USNS Mission De Pala (T-AO-114)

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USNS Mission De Pala
Career
Name:USNS Mission De Pala
Laid down:10 June 1943
Launched:25 August 1943
Commissioned:23 November 1943
Decommissioned:4 December 1957
Struck:13 March 1958
Fate:Rebuilt as Missile Range Instrumentation Ship, USNS Redstone (T-AGM-20), 1964-?
General characteristics
Class & type:Mission Buenaventura-class oiler
Displacement:5,532 long tons (5,621 t) light
21,880 long tons (22,231 t) full
Length:524 ft (160 m)
Beam:68 ft (21 m)
Draft:30 ft (9.1 m)
Speed:16.5 knots (30.6 km/h; 19.0 mph)
Complement:52
Armament:None
 
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USNS Mission De Pala
Career
Name:USNS Mission De Pala
Laid down:10 June 1943
Launched:25 August 1943
Commissioned:23 November 1943
Decommissioned:4 December 1957
Struck:13 March 1958
Fate:Rebuilt as Missile Range Instrumentation Ship, USNS Redstone (T-AGM-20), 1964-?
General characteristics
Class & type:Mission Buenaventura-class oiler
Displacement:5,532 long tons (5,621 t) light
21,880 long tons (22,231 t) full
Length:524 ft (160 m)
Beam:68 ft (21 m)
Draft:30 ft (9.1 m)
Speed:16.5 knots (30.6 km/h; 19.0 mph)
Complement:52
Armament:None

SS Mission De Pala was a Type T2-SE-A2 tanker built for the United States Maritime Commission during World War II. After the war she was acquired by the United States Navy as USS Mission De Pala (AO-114). Later the tanker transferred to the Military Sea Transportation Service as USNS Mission De Pala (T-AO-114). She was a member of the Mission Buenaventura-class oiler and was named for Mission San Antonio de Pala in eastern San Diego County, California.

Service history[edit]

World War II, 1943–1946[edit]

Mission De Pala was laid down on 26 November 1943 under a Maritime Commission contract by Marine Ship Corporation, Sausalito, California; launched on 28 February 1944, sponsored by Mrs. Francis D. Malone; and delivered on 22 April 1944.

Chartered to Pacific Tankers Inc. on 22 April for operations, she spent the remainder of the war carrying oil and fuel to allied forces overseas, in the Pacific (during which time she was three times awarded the Navy Battle "E" Ribbon as well as the National Defense Service Medal). Returned to the Maritime Commission on 28 May 1946, she was laid up in the Maritime Reserve Fleet at Mobile, Alabama.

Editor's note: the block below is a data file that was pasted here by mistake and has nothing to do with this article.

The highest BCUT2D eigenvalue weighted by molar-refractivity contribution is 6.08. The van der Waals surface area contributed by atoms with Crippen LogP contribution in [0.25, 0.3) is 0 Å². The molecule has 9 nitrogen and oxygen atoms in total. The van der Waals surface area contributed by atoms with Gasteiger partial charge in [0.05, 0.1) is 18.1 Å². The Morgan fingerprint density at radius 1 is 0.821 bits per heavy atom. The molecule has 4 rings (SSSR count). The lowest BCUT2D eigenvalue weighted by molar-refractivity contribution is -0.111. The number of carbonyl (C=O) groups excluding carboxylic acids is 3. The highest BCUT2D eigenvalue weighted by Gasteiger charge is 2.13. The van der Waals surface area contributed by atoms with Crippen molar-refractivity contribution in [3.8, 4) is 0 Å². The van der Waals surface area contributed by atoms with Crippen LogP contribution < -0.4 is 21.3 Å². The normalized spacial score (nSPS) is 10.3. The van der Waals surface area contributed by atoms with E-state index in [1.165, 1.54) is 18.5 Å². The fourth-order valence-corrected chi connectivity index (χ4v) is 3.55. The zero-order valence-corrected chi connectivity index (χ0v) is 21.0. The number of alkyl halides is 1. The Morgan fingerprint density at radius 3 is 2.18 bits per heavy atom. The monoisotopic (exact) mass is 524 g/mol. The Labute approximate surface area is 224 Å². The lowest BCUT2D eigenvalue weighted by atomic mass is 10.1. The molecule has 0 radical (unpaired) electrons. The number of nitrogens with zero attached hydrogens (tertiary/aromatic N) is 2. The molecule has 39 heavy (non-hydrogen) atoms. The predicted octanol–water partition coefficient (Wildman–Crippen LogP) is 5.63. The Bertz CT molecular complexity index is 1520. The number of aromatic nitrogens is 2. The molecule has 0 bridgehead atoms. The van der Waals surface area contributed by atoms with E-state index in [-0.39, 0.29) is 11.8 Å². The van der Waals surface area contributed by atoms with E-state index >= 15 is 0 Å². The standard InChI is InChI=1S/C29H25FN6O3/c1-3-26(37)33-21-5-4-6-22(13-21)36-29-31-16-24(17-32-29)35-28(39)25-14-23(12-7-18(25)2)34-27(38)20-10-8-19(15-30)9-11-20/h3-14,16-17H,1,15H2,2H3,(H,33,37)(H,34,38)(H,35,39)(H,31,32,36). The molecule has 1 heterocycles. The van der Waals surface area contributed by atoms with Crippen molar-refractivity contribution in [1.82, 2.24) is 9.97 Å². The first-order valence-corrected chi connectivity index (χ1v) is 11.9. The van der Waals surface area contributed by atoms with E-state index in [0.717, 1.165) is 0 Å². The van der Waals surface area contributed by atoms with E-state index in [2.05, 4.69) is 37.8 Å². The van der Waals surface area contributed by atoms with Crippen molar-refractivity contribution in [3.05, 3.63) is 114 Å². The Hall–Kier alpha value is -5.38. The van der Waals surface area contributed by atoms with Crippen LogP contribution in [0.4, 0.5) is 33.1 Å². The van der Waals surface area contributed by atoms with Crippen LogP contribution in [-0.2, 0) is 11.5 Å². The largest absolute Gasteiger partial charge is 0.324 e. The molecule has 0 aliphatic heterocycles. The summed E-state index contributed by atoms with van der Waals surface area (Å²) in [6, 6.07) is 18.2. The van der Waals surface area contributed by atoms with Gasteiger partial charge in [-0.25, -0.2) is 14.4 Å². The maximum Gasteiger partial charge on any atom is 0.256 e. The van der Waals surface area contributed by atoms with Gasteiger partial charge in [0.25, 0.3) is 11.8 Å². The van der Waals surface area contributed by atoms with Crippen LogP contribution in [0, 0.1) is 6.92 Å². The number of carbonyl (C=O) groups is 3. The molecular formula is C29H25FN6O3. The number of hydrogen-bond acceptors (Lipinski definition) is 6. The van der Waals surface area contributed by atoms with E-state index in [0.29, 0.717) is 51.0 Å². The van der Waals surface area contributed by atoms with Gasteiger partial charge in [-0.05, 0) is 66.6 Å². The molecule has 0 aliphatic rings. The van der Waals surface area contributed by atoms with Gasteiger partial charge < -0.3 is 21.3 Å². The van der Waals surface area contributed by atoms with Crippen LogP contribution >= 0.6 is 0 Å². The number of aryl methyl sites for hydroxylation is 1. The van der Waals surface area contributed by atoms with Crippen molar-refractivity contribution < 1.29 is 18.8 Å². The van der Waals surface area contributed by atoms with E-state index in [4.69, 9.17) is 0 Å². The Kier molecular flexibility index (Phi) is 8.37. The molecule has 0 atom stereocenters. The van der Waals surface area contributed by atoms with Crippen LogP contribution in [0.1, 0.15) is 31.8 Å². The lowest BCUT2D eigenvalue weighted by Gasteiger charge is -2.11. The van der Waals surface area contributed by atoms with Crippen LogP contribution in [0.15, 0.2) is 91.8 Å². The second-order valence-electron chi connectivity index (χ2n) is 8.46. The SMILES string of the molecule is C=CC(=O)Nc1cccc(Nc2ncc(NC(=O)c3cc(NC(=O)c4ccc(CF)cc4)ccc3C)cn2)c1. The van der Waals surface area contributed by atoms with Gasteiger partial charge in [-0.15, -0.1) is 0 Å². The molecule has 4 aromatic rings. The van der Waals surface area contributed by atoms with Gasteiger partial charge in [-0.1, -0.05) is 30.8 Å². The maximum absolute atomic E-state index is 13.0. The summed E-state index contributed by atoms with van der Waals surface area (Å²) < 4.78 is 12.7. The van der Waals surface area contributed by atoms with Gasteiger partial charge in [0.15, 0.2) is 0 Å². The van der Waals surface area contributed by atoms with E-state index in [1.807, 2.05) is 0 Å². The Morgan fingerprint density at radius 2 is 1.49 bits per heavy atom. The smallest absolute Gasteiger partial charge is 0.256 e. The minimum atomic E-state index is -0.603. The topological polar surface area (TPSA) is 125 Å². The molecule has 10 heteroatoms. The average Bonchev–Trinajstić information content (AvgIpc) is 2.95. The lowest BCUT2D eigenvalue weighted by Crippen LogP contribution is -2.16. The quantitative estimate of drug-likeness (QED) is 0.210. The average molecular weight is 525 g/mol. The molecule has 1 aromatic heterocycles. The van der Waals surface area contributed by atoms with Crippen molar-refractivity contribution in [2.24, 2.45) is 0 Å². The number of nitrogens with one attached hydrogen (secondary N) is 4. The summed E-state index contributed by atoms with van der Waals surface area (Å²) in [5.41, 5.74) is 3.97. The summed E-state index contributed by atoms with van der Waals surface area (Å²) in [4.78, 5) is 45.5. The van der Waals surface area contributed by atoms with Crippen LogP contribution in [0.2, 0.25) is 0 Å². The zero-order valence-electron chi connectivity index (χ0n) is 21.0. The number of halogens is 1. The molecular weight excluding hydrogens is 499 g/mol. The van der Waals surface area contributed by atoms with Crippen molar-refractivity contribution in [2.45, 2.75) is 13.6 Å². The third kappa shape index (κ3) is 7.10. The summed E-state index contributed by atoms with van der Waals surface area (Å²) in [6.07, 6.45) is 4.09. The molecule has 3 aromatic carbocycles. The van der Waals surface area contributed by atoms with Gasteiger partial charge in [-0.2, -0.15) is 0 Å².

NTS/MSTS, 1947–1949[edit]

Acquired by the Navy on 22 October 1947 she was designated Mission De Pala (AO-114) and placed in service with Naval Transportation Service (NTS). Taken over by the Military Sea Transportation Service (MSTS) on 1 October 1949 she was designated USNS Mission De Pala (T-AO-114). Her service with MSTS was brief and on 23 December 1949 she was returned to the Maritime Commission and laid up in the Reserve Fleet at Orange, Texas.

Korean War, 1950–1954[edit]

When the Korean War broke out, there was an urgent need for logistics support vessels, especially tankers, so on 21 July 1950 Mission De Pala was reacquired by the Navy and placed in service with MSTS on the same date. The tanker spent most of the war shuttling between Korea, Pearl Harbor, and the west coast of the United States carrying fuel overseas. Transferred to the Maritime Administration on 15 November 1954 she was laid up in the Maritime Reserve Fleet at James River, Virginia. She was struck from the Naval Vessel Register on 22 June 1955.

MSTS, 1956–1958[edit]

Reacquired by the Navy on 6 July 1956 she was placed in service with MSTS and operated, under charter, by Marine Transport Lines, Inc., until 13 March 1958 when she was again returned to the Maritime Administration and laid up in the Maritime Reserve Fleet at Orange. She was struck from the Naval Vessel Register on the same date.

Conversion to instrumentation ship, 1964–[edit]

Once again the call to service came and on 19 September 1964 the Mission De Pala was reacquired for the Navy for conversion into a missile‑range instrumentation ship. Converted at General Dynamics Quincy Shipbuilding Division, Quincy, Massachusetts she was "jumboized" by having a 72‑foot section added amidships, an extensive array of electronic equipment was installed and a nest of antennas added topside. Essentially the ship was virtually rebuilt in order to prepare her for her new role. While under conversion, she was renamed and redesignated Johnstown (AGM-20) on 8 April 1965, but she was renamed Redstone on 1 September 1965. Upon completion of conversion, she was accepted on 30 June 1966 by MSTS, for service as USNS Redstone (T-AGM-20). Designed for use as a seagoing tracking station for the Apollo program test series and moon shot, into 1969, she continued these duties and played her part in helping fulfill the late President John F. Kennedy's pledge to land a man on the moon before 1970.

The ship's final disposition is unknown.

References[edit]

This article incorporates text from the public domain Dictionary of American Naval Fighting Ships.

USNS Redstone (T-AGM-20) underway, date and place unknown.
USNS Redstone (T-AGM-20) moored pierside, date and place unknown.